This is the second in my series of Cookbooks for Christmas with the purpose of sharing a few gift ideas for the foodie in your life. Be sure to check out the review and recipe for my first post The Fundamental Techniques of Classic Bread Baking.
I’d estimate that about 75% of our meals each week are vegetarian which means I often find myself in a rut. Just the other night I was standing in the kitchen idea-less with a few winter vegetables in front of me and a couple options for grains to bulk them up.
Then just as I thought I would be swallowed in a boring, repetitive sea of vegetable stir-fry and rice, along comes this cookbook – The Vegetarian Option by Simon Hopkins accompanied by gorgeous photography by Jason Lowe.
This cookbook is perfect for the person who almost has the basics mastered and is ready to incorporate some more challenging and internationally-inspired combinations. The chapters are divided by vegetables such as Cauliflower & Broccoli, Cabbage & Chard, Spinach & Sorrel and Beets & Turnips.
The reader is greeted in each chapter with a bit about how to handle the vegetable in the kitchen and then turns the page to be awed by the final results. Most of recipes are filling enough for main courses or they can be used as side dishes. Fair warning if using them as a side dish, though. They might steal the show all together.
Just to give you a few examples of what you’ll find between the covers, for the adventurous there is New-crop Garlic Saffron & Tomato Quiche, Asian Fried Turnip Paste or Spinach Mousse with Parmesan Cream. If you are looking for some basics you will also find it full of simple, yet creative salads, stock recipes and condiments.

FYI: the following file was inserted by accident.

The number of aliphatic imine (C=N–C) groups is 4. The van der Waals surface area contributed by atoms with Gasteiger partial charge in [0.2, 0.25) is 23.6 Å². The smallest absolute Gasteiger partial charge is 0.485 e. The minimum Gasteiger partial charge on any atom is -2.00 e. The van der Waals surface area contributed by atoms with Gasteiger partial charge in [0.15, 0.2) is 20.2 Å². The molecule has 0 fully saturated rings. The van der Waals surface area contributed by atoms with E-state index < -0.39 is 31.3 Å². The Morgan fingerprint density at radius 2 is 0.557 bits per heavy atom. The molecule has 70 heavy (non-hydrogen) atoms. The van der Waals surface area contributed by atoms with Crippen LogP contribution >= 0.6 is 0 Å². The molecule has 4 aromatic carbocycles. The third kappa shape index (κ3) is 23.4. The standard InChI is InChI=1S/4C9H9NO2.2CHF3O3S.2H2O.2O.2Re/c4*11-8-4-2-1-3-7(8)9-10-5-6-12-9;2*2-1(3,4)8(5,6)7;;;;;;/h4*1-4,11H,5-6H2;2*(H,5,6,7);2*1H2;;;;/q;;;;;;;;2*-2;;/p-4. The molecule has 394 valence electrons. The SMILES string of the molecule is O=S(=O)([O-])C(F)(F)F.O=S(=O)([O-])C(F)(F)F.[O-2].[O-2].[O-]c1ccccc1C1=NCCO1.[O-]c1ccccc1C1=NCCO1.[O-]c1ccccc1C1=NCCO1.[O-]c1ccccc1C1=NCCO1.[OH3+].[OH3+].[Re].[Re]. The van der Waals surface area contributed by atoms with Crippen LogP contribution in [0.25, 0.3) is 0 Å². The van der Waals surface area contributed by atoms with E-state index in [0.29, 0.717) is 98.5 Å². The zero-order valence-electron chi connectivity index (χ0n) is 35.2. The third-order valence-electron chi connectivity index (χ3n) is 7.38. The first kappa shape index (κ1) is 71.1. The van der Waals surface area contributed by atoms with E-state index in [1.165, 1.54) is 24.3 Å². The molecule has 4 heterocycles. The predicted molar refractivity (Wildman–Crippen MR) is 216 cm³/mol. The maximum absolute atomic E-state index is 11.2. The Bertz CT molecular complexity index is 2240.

Personally, my eyes lit up when I saw the recipe for Asian Scallion, Radish & Cucumber Salad with Cashews & Vermicelli . You will rarely hear me use the word dazzled, but my goodness, I was dazzled by this recipe.
As I mixed together the ingredients for the nutty, spicy dressing and poured it over my bowl of mixed vegetables I wondered how it was going to come together. One bite and I was sold - crunchy, nutty, refreshing with just a touch of spiciness from the radishes and ginger.
Just a note before you get started. The ginger syrup used in the dressing needs to be made the night before. Also, I found that while it won’t have the same full flavor, if you are short on time and ingredients tahini can work as a substitute for the homemade sesame paste.
Asian Scallion, Radish & Cucumber Salad with Cashews & Vermicelli
Before you start, you will need on hand both ginger syrup and sesame paste. Also, feel free to add more of one ingredient or another, and to adjust the sweet-sharp balance of the dressing.
2 heaping tablespoons unsalted cashew nuts
a little sunflower oil
6 radishes, trimmed
6 scallions, trimmed
1 cucumber, 7 inches long
generous handful each of cilantro and mint leaves
1 or 2 large red chilis, sliced
for the dressing
1 tablespoon ginger syrup (see below)
1 tablespoon sesame paste (see below)
juice of 2 limes
1 tablespoon Asian fish sauce or light soy sauce